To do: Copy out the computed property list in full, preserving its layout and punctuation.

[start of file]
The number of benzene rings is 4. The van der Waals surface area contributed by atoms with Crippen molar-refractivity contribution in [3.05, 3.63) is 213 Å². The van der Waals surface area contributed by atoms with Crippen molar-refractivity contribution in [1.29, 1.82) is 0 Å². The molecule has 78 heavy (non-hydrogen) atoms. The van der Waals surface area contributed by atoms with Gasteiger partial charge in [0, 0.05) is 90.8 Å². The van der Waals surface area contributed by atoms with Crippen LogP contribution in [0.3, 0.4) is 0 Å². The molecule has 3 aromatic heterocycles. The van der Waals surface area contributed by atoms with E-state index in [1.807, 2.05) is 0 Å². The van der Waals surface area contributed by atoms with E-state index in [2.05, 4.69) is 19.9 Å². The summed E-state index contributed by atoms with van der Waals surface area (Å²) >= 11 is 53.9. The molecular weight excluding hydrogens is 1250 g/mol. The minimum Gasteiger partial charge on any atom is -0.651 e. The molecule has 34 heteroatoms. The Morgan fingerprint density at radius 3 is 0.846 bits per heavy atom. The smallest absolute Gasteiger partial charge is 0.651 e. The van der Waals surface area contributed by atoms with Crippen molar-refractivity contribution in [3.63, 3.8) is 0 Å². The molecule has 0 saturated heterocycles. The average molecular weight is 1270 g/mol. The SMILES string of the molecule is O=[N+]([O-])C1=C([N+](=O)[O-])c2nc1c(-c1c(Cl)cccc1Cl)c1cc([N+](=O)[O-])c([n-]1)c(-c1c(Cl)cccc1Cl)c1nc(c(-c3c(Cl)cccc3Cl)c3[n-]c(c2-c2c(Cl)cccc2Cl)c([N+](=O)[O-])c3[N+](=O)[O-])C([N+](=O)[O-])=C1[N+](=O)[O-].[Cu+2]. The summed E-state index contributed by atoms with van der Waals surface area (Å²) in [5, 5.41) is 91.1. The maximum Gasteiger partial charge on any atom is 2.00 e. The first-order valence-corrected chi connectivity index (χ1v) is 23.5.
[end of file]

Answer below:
The number of benzene rings is 4. The van der Waals surface area contributed by atoms with Crippen molar-refractivity contribution in [3.05, 3.63) is 213 Å². The van der Waals surface area contributed by atoms with Crippen molar-refractivity contribution in [1.29, 1.82) is 0 Å². The molecule has 78 heavy (non-hydrogen) atoms. The van der Waals surface area contributed by atoms with Gasteiger partial charge in [0, 0.05) is 90.8 Å². The van der Waals surface area contributed by atoms with Crippen LogP contribution in [0.3, 0.4) is 0 Å². The molecule has 3 aromatic heterocycles. The van der Waals surface area contributed by atoms with E-state index in [1.807, 2.05) is 0 Å². The van der Waals surface area contributed by atoms with E-state index in [2.05, 4.69) is 19.9 Å². The summed E-state index contributed by atoms with van der Waals surface area (Å²) >= 11 is 53.9. The molecular weight excluding hydrogens is 1250 g/mol. The minimum Gasteiger partial charge on any atom is -0.651 e. The molecule has 34 heteroatoms. The Morgan fingerprint density at radius 3 is 0.846 bits per heavy atom. The smallest absolute Gasteiger partial charge is 0.651 e. The van der Waals surface area contributed by atoms with Crippen molar-refractivity contribution in [3.63, 3.8) is 0 Å². The molecule has 0 saturated heterocycles. The average molecular weight is 1270 g/mol. The SMILES string of the molecule is O=[N+]([O-])C1=C([N+](=O)[O-])c2nc1c(-c1c(Cl)cccc1Cl)c1cc([N+](=O)[O-])c([n-]1)c(-c1c(Cl)cccc1Cl)c1nc(c(-c3c(Cl)cccc3Cl)c3[n-]c(c2-c2c(Cl)cccc2Cl)c([N+](=O)[O-])c3[N+](=O)[O-])C([N+](=O)[O-])=C1[N+](=O)[O-].[Cu+2]. The summed E-state index contributed by atoms with van der Waals surface area (Å²) in [5, 5.41) is 91.1. The maximum Gasteiger partial charge on any atom is 2.00 e. The first-order valence-corrected chi connectivity index (χ1v) is 23.5.